Every home has its own traditions for the Christmas season.  Even those who do not intentionally celebrate the holiday can not help but be exposed to and influenced by it.  Christmas permeates our culture, and not just locally but globally.  In one form or another, it has been part of historical celebration since even before the Christian era from which it gets its name.  Pagan origins, morphing caricatures and the meaning of Christmas are the subject of intense debate.  I chose not to let all of that matter in our home.   As Christmas has evolved throughout time, it continues to do so in our home.  I’m finding that perhaps the seasons of our lives shape the way we embrace or move away from holiday seasons as well.  In this period of my life, holidays are seen through the eyes of my children. As we find something no longer serves purpose or brings joy, we are letting it go.  As we find new ways to celebrate, we add them in.  Time with family is central to all holidays for us, but Christmas is perhaps the singular time of year that a person really wants those we love and those who love us to be close.  That’s just not always possible.  This year will be the first Christmas our oldest daughter has not been at my parent’s home in Alaska to celebrate.  We are blessed to have good friends and each other to be with, but come the day of, I’m sure it will feel like a key piece of what makes Christmas, well Christmas, is just missing.   So with all the changes, here is where we are at this year.

I am raising my girls to be rooted in a Christ centered faith, that teaches them that what we do should honor Him and show His grace and love to each other and those around us.  So, much of our Christmas season includes the standard Judeo-Christian traditions mixed with other elements we’ve picked up along the way.  We will likely have some form of tree, special meal, twinkling lights, and holiday cards.  We will play Christmas music and celebrate the story of Jesus’ birth.  My oldest daughter is dancing in the local Nativity Ballet hosted at the Mt. Baker Theater, and we will attend church services.  Then there is gifts.

Gift giving is a central theme to Christmas.  With a holiday dominated by presents, often with packaging more beautiful even than what is inside, it is difficult not to become consumed by wanting and shopping.  It is fun and exciting to be both giving and receiving – but how much is enough?  At what point is it gross excess that truly defeats the joy of Christmas and breeds just ugly greed and exhaustion?  I want gifting to be an ongoing and special part of our holiday tradition, but like many people, I often feel overwhelmed by the intense consumerism.  We have been making a conscious effort to slowly but surely simplify our lives – to live smaller and choose quality over quantity.  A commitment that has to be re-established constantly.  I also want to gift some season joy to those around us who for whatever reasons do not find Christmas to be a time of year worth celebrating – it’s hard and it hurts.  I have a person and also a place that I want to serve here in Bellingham this holiday, and am excited to have my girls partner with me in that.  My wish list this year is to model contentment to my children and grace in giving to others.  I want them to find true joy in both.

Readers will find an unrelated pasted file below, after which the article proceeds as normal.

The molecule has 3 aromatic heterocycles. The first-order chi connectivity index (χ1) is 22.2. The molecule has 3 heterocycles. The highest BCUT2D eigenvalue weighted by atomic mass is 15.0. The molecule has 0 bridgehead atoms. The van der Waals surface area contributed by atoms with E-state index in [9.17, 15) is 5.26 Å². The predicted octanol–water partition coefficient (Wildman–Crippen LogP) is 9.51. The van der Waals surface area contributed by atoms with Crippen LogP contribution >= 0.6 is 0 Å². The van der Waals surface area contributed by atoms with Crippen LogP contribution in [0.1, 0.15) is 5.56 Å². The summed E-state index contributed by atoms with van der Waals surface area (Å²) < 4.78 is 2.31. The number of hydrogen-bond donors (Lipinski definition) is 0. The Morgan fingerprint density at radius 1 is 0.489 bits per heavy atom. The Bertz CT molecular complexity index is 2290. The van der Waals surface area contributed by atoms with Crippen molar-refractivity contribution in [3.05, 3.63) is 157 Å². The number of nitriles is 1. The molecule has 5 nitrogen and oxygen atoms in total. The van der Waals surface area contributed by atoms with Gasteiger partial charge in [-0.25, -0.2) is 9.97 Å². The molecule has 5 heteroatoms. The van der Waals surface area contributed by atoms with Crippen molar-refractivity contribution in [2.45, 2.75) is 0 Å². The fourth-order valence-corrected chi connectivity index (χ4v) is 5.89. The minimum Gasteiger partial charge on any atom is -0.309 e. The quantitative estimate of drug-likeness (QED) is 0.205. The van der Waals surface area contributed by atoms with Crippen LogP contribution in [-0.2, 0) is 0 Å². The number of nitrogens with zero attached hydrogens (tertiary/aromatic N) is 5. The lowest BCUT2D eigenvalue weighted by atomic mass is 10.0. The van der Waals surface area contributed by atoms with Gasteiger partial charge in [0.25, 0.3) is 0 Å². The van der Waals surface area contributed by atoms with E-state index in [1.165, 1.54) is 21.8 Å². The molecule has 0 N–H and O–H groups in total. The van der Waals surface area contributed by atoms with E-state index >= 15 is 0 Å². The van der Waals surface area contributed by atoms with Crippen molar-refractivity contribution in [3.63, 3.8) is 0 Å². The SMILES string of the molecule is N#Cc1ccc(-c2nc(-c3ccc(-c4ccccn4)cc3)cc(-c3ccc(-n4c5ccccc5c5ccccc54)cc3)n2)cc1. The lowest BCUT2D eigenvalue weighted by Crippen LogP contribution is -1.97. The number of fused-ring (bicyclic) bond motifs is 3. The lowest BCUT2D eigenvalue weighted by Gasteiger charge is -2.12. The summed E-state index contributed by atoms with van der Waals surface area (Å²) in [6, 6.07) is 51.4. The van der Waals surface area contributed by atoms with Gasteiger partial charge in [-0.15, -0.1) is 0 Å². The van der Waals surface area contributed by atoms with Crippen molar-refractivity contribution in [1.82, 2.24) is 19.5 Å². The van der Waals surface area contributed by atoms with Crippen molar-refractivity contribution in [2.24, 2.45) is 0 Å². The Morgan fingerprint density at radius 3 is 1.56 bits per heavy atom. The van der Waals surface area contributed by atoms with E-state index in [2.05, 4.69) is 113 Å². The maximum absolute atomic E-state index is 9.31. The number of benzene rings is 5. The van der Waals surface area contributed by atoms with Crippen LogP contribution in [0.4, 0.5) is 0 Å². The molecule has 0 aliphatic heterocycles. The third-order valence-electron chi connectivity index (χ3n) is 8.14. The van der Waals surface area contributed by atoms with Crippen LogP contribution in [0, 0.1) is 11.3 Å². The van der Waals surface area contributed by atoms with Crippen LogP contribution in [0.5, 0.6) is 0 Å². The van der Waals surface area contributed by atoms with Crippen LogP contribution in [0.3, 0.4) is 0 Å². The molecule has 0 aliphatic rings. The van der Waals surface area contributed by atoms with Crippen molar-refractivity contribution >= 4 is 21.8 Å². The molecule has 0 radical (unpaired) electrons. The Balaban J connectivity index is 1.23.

How will you celebrate Christmas in your home?  Are you embracing or moving away from the festivities of the holiday?  What brings you joy this time of year?  How are you bringing joy to someone else?

A section I read from the book Parent’s Tao Te Ching reminded me that everything I do at this stage of my life is about parenting.  Parenting is about modeling…. Being the change we want in our communities and our world starts with us- with modeling….

To be a wise parent you must become like water.

It is content to nourish all it touches without discrimination.

While people struggle to move up,

water flows joyfully down,  feeling the low places.

As you care for your children keep their environment uncluttered, free of useless gadgets and distractions.

Keep your conversation honest and straightforward, free of control and manipulation.

Keep your decisions fair and generous, free of punishment and shame.

As you conduct your life, be serene and joyful, content and at peace.

This will be your greatest legacy.

Nothing nurtures a child like a parent who takes great pleasure from a simple activity, and is content with the present moment.

Are you modeling contentment or always wanting ‘more?’

Wishing every Alaskan home a truly Merry Christmas !

Dr. Summer Beattie, ND is a graduate of Bastyzr University.  She has over 8 years experience as a Naturopathic Doctor specializing in women’s health with an emphasis on environmental medicine.  Having served two terms on the board of directors for the Washington Association of Naturopathic Physicians, she has also worked in the medical aesthetics field since 2008.  You can reach her at onehealingcenter@gmail.com or